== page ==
One or more of the methods described above can be performed by one or more programmable processors executing a computer program to perform functions by operating on input data and generating output. Generally, the techniques can take the form of an entirely hardware embodiment, an entirely software embodiment, or an embodiment containing both hardware and software components. In one implementation, the methods are implemented in software, which includes but is not limited to firmware, resident software, microcode, etc. Furthermore, the methods can take the form of a computer program product accessible from a computer-usable or computer-readable medium providing program code for use by or in connection with a computer or any instruction execution system. For the purposes of this description, a computer-usable or computer-readable medium can be any apparatus that can contain, store, communicate, propagate, or transport the program for use by or in connection with the instruction execution system, apparatus, or device. The medium can be an electronic, magnetic, optical, electromagnetic, infrared, or semiconductor system (or apparatus or device), or a propagation medium. Examples of a computer-readable medium include a semiconductor or solid state memory, magnetic tape, a removable computer diskette, a random access memory (RAM), a read-only memory (ROM), a rigid magnetic disk, and an optical disk. Current examples of optical disks include compact disk—read only memory (CD-ROM), compact disk—read/write (CD-R/W) and DVD.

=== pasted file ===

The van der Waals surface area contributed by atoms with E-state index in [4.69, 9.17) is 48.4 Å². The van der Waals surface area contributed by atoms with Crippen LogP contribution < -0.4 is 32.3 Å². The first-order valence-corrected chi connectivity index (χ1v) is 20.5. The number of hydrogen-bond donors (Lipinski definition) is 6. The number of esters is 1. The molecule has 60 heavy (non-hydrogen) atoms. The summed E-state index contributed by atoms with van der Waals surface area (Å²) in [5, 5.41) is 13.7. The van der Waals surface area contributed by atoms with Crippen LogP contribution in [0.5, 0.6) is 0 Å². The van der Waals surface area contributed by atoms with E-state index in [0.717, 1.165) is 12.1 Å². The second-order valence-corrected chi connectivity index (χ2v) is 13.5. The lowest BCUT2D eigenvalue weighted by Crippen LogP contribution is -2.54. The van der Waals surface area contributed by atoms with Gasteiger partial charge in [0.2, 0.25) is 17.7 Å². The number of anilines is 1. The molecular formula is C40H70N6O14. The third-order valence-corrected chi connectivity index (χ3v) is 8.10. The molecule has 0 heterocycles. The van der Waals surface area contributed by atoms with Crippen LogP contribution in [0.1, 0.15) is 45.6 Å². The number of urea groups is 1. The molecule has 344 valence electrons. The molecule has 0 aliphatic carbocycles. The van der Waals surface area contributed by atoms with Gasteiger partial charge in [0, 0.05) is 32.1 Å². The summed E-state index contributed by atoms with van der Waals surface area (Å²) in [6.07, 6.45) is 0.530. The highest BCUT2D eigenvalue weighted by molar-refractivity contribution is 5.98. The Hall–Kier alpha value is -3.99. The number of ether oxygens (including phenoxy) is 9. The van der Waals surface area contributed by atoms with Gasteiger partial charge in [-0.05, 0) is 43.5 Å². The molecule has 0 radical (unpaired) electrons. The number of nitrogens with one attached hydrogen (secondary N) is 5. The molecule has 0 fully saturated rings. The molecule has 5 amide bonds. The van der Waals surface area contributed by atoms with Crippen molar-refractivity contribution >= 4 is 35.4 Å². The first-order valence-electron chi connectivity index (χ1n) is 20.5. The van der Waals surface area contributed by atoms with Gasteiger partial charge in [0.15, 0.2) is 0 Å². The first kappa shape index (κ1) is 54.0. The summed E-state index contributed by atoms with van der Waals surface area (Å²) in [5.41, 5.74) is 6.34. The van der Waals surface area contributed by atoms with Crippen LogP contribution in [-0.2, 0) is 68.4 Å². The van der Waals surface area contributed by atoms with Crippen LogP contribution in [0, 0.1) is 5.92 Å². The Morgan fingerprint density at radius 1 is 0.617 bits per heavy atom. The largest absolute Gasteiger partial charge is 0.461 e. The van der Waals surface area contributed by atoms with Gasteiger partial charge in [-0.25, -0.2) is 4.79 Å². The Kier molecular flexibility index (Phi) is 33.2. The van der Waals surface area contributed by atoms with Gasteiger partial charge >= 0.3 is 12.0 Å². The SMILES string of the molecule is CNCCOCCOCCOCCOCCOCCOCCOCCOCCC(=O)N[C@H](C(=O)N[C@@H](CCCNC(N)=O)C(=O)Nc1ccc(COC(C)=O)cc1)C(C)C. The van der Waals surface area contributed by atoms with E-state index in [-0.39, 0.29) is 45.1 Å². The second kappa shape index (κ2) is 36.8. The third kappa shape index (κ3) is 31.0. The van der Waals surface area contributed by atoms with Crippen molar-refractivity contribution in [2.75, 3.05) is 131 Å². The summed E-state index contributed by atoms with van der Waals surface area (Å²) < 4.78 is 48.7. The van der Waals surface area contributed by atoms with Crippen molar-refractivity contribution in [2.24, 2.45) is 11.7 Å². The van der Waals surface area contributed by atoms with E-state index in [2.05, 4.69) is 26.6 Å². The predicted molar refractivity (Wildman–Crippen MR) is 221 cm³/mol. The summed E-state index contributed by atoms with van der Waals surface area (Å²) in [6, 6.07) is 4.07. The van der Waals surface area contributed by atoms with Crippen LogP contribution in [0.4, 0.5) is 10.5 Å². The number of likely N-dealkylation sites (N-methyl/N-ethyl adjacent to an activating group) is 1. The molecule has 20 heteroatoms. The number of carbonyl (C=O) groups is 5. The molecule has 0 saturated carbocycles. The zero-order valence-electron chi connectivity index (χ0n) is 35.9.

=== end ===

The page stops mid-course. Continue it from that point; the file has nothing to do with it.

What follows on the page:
Although the subject matter has been described in language specific to structural features and/or methodological operations, it is to be understood that the subject matter defined in the appended claims is not necessarily limited to the specific features or operations described above, including orders in which they are performed.
|Cited Patent||Filing date||Publication date||Applicant||Title|
|US5390165||4 Dec 1992||14 Feb 1995||Ncr Corporation||Method and apparatus for transmitting digital data packets on a wireless channel|